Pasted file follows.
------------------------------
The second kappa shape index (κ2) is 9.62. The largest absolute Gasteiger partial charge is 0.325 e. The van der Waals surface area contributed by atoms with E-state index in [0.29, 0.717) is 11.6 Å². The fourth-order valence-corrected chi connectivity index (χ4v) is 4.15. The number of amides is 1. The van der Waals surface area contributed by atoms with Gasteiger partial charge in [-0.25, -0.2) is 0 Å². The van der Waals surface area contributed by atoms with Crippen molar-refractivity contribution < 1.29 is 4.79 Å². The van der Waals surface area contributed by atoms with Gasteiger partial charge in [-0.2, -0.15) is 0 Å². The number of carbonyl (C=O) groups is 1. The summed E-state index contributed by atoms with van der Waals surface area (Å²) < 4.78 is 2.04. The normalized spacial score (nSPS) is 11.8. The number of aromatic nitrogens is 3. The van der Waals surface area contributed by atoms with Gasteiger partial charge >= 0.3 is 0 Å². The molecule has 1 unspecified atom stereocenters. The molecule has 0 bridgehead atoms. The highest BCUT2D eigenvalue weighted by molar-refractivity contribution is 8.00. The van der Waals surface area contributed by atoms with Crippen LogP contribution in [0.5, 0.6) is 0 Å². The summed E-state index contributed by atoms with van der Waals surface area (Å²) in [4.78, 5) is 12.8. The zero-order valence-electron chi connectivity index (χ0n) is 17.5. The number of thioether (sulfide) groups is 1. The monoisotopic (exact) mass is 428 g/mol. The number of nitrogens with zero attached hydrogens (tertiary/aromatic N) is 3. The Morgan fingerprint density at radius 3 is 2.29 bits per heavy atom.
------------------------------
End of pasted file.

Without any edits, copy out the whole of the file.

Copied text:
The second kappa shape index (κ2) is 9.62. The largest absolute Gasteiger partial charge is 0.325 e. The van der Waals surface area contributed by atoms with E-state index in [0.29, 0.717) is 11.6 Å². The fourth-order valence-corrected chi connectivity index (χ4v) is 4.15. The number of amides is 1. The van der Waals surface area contributed by atoms with Gasteiger partial charge in [-0.25, -0.2) is 0 Å². The van der Waals surface area contributed by atoms with Crippen molar-refractivity contribution < 1.29 is 4.79 Å². The van der Waals surface area contributed by atoms with Gasteiger partial charge in [-0.2, -0.15) is 0 Å². The number of carbonyl (C=O) groups is 1. The summed E-state index contributed by atoms with van der Waals surface area (Å²) < 4.78 is 2.04. The normalized spacial score (nSPS) is 11.8. The number of aromatic nitrogens is 3. The van der Waals surface area contributed by atoms with Gasteiger partial charge >= 0.3 is 0 Å². The molecule has 1 unspecified atom stereocenters. The molecule has 0 bridgehead atoms. The highest BCUT2D eigenvalue weighted by molar-refractivity contribution is 8.00. The van der Waals surface area contributed by atoms with Crippen LogP contribution in [0.5, 0.6) is 0 Å². The summed E-state index contributed by atoms with van der Waals surface area (Å²) in [4.78, 5) is 12.8. The zero-order valence-electron chi connectivity index (χ0n) is 17.5. The number of thioether (sulfide) groups is 1. The monoisotopic (exact) mass is 428 g/mol. The number of nitrogens with zero attached hydrogens (tertiary/aromatic N) is 3. The Morgan fingerprint density at radius 3 is 2.29 bits per heavy atom.